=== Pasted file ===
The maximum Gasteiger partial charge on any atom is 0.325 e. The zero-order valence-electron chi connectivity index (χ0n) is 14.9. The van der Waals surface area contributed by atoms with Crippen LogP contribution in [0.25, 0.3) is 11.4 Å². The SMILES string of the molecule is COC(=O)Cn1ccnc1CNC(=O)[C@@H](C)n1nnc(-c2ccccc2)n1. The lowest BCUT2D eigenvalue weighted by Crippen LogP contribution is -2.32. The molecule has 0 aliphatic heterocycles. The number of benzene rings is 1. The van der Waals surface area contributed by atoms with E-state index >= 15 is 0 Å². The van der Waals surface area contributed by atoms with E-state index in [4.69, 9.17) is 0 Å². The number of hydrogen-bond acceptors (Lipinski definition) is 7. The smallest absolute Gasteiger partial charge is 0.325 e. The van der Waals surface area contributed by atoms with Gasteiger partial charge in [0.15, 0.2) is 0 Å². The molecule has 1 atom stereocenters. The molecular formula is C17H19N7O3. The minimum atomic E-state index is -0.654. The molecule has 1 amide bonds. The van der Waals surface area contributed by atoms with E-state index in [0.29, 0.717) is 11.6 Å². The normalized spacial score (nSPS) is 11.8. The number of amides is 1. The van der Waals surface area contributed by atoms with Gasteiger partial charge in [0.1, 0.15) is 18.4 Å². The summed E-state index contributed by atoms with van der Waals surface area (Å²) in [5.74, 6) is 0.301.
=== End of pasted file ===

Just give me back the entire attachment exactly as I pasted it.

The maximum Gasteiger partial charge on any atom is 0.325 e. The zero-order valence-electron chi connectivity index (χ0n) is 14.9. The van der Waals surface area contributed by atoms with Crippen LogP contribution in [0.25, 0.3) is 11.4 Å². The SMILES string of the molecule is COC(=O)Cn1ccnc1CNC(=O)[C@@H](C)n1nnc(-c2ccccc2)n1. The lowest BCUT2D eigenvalue weighted by Crippen LogP contribution is -2.32. The molecule has 0 aliphatic heterocycles. The number of benzene rings is 1. The van der Waals surface area contributed by atoms with E-state index >= 15 is 0 Å². The van der Waals surface area contributed by atoms with E-state index in [4.69, 9.17) is 0 Å². The number of hydrogen-bond acceptors (Lipinski definition) is 7. The smallest absolute Gasteiger partial charge is 0.325 e. The van der Waals surface area contributed by atoms with Gasteiger partial charge in [0.15, 0.2) is 0 Å². The molecule has 1 atom stereocenters. The molecular formula is C17H19N7O3. The minimum atomic E-state index is -0.654. The molecule has 1 amide bonds. The van der Waals surface area contributed by atoms with E-state index in [0.29, 0.717) is 11.6 Å². The normalized spacial score (nSPS) is 11.8. The number of amides is 1. The van der Waals surface area contributed by atoms with Gasteiger partial charge in [0.1, 0.15) is 18.4 Å². The summed E-state index contributed by atoms with van der Waals surface area (Å²) in [5.74, 6) is 0.301.